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Heat Key To Faster HDDs...Hundreds of Times Faster

Discussion in 'News' started by btarunr, Feb 7, 2012.

  1. TurdFergasun New Member

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    so they're going to make new HD's into something similar sony's minidisc recorder? meh if it works, and doesn't break i'm all for it.
  2. 1freedude

    1freedude

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    Last edited: Feb 11, 2012
  3. m1dg3t

    m1dg3t

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    I aint talkin' sub ambient, not like i'm gonna go out and get a couple Tech9 pot's for my HDD's :roll: My HDD's run between 33c - 40c well within spec's, never lost a drive in 10yrs :)
  4. Mussels

    Mussels Moderprator Staff Member

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    get them up to 900C and gimme speed tests



    and nothing that i know of proved cooler temps killed drive (except sub ambient) - the only thing i know of proven there, was that normal temps (say, 40-60C) cause no problems. if drives were gunna fail, they just fail. temps only speed it up (and this was posted by google buying and using entire batches of drives)
  5. FordGT90Concept

    FordGT90Concept "I go fast!1!11!1!"

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    Higher density most likely. HDDs are faster today than they were 10 years ago despite staying at 7200 RPM because more data passes under the head every rotation. If you increase the density by 100 times, you're likely to see a 100 times increase in read/write performance as well.


    800C sounds a tad bit dangerous (not to mention power consuming) for consumer hardware though. If that's the temp of the laser and it only brings, say, 3 atoms thick of platter up to maybe 200C--it wouldn't take long at all for that to cool back down to ambient (milliseconds likely).
    Last edited: Feb 8, 2012
    Crunching for Team TPU
  6. faramir New Member

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    This sounds like re-discovery of writing process of magneto-optical drives from the 80s and 90s.

    Those things used laser to heat up the recording area and store data magnetically. The difference seems to be in the way data is read out.
    MikeMurphy says thanks.
  7. THE_EGG

    THE_EGG

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    So does that mean that if I take one of these HDD's apart I can use its laser as a spot welder ? :p
  8. ypsylon

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    Yeap, very similar to MO. Used a lot MO. Unfortunately MO became simply obsolete because disk size never moved past 5.2GB. Would love to see MO/HDD back. SSDs are road to nowhere. Low reliability (MO beats SSD into oblivion), low capacity, insane price.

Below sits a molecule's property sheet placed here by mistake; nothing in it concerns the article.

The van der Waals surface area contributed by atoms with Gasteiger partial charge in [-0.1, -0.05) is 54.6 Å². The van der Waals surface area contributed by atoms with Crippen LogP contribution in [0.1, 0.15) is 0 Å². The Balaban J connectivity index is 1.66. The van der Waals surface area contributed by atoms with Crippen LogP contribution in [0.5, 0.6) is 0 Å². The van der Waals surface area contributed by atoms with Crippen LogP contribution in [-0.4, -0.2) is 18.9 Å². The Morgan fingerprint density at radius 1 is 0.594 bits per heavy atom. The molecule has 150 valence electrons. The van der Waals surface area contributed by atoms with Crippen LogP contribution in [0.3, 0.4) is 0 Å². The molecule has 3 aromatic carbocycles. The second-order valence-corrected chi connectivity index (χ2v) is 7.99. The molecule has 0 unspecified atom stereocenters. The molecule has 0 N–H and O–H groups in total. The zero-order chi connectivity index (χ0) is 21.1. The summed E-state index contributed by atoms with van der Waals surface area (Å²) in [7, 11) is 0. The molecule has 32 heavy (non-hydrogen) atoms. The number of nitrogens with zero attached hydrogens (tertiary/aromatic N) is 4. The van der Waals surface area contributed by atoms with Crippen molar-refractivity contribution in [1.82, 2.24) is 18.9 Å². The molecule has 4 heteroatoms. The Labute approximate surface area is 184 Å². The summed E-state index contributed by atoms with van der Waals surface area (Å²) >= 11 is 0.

9. MikeMurphy

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    Fix the random access on magnetic drives and you've addressed the main issue. I don't know why they still use a moving arm. Other options exist.
  10. faramir New Member

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    The first company to "invent" arms with multiple R/W heads on the same shaft is going to make lots of money ... more heads in parallel on the same platter means proportionally more throughput. Eventually the HDDs will turn into something similar to "line printers" of the old :)
  11. Steevo

    Steevo

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    http://static.googleusercontent.com...ch.google.com/en/us/archive/disk_failures.pdf

    35-40C is optimal temperature for disk life of 3 or less years, however if it won't fail in the third year it will likely last to at least five.
    10 Million points folded for TPU
  12. Static~Charge

    Static~Charge

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    Yes, but only for very small spots....
  13. THE_EGG

    THE_EGG

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    hazah! :D
  14. m1dg3t

    m1dg3t

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    Last edited: Feb 8, 2012
  15. Mega-Japan

    Mega-Japan

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    LOL
    Oven would melt it. Me thinks microwave would have better results. Me thinks xD.
  16. hellrazor

    hellrazor

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    Fire is good for hard drives, and that's a fact.
  17. Yo_Wattup New Member

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    Low reliability? Whatchu smokin?

    Microwaves react with electro magnetic devices. You seen a CD in a microwave? Youtube it. Then tell me its a good idea to put your HDD in... :roll:
  18. THE_EGG

    THE_EGG

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    i think mega-japan was being sarcastic lol.

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